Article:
In 2011, over 8,000 kids were suspended from preschool — preschool! — in America. More than half were black, despite comprising less than half of the student population. Sure, we can entertain a lot of theories why this is the case, but I am going to go with this one: America has a problem with racism.
The odds are probably better than even that you will be annoyed by that. Which is fine. I accept that response. And there are a lot of possibilities that could explain how this bit of data is an aberration. As the Associated Press reports, the data, which will be released on Friday, comes from the civil rights section of the Department of Education. "[B]lack children represent about 18 percent of children enrolled in preschool programs in schools, but almost half of the students suspended more than once," the AP says. Via Politico comes the number of suspensions, over 8,000 in that year.
Some possible explanations that aren't racism: Perhaps the data is flawed. Maybe there are regional oddities at play, though, as the AP notes, "six percent of the nation's districts with preschools reported suspending at least one preschool child," suggesting that it isn't. Maybe more black kids go to preschool in urban areas that have stricter policies aimed at how they play, like banning simulated gunplay, but the gap between 18 percent of attendees and 50-plus percent of suspensions would mean that those preschools were nearly empty a lot of the time.
Taking this further: Maybe there are certain cultural differences in preschools that have more black students. Or, as people will certainly postulate, maybe there is something inherent in black culture or black people that causes more misbehavior.
When I wrote about the black unemployment rate earlier this month, which has always been at least 60 percent higher than the rate for whites, The Daily Beast's Jamelle Bouie described the two ways in which you could react to that data. "It leaves you with two options," he tweeted. "Either blacks are lazier than whites, or they live with a powerful legacy of discrimination, segregation and economic disenfranchisement." This situation offers the same choice, once you assume that the data is sound and representative. Maybe black kids are more poorly behaved than white kids. Or maybe there is racism entrenched so deeply in American culture that it permeates to how we treat four-year-olds.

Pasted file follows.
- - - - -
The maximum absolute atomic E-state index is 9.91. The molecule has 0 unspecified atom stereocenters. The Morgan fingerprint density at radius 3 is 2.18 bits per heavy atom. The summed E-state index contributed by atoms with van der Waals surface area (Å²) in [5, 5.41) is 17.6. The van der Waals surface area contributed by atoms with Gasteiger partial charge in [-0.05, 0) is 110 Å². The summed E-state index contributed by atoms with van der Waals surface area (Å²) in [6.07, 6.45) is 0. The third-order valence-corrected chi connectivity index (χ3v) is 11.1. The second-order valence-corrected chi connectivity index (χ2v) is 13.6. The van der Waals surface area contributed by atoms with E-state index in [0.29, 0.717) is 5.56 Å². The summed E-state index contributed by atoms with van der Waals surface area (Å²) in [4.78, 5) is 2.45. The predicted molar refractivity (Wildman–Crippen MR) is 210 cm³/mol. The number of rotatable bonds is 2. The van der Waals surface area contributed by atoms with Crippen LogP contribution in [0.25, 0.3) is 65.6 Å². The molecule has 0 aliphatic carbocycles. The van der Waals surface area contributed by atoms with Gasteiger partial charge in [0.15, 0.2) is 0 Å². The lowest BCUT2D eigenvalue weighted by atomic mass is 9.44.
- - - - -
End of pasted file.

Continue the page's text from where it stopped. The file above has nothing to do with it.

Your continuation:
There is another data point worth isolating on this topic. A study from the Department of Education that was released in 2012 showed that minority students are suspended from school at disproportionate rates compared to white kids. That's school at every level. And what's more, black and Latino kids were more likely to be arrested for acting out in school. Black students represented 24 percent of the student population examined, 35 percent of arrests. White kids were 31 percent of enrollment and 21 percent of arrests.
After that study was reported in The Washington Post, Washington City Paper rounded up commenters' responses, which probably serve as a guide to the most virulent reactions to this preschool study. For example: "The problem is that Blacks break the rules more often so they get suspended more often. Its time we teach all of our children ethics and morality and how to act properly." Or: "Black students get suspended more because their behavior is awful. Their culture has been corrupted."
Those responses shed light on the data, but not in the way that their authors expect. The ingrained belief that black people are more likely to misbehave, that their culture is "corrupted," is a racist belief. And it may be shared by the people deciding whether or not a four-year-old who breaks a rule in preschool needs to be sent home. The simplest answer, as freshman philosophy students love to remind us, is the one that should be assumed. The simplest answer is that America has deep-rooted racist beliefs.
In January, a police organization in Nebraska came under fire for showing a black male acting unruly and swearing. "You are literally watching 'the cycle' of violence continue right in front of your eyes," the association explained to the officers, as the Daily News reported. The video showed a kid in diapers; the police were warning about how he exemplified a culture of violence.
Maybe that's unique to Omaha, Nebraska. Maybe the Department of Education's data is skewed. Or maybe, as Bouie put it, that black kid is growing up "with a powerful legacy of discrimination, segregation and economic disenfranchisement."
This article is from the archive of our partner The Wire.
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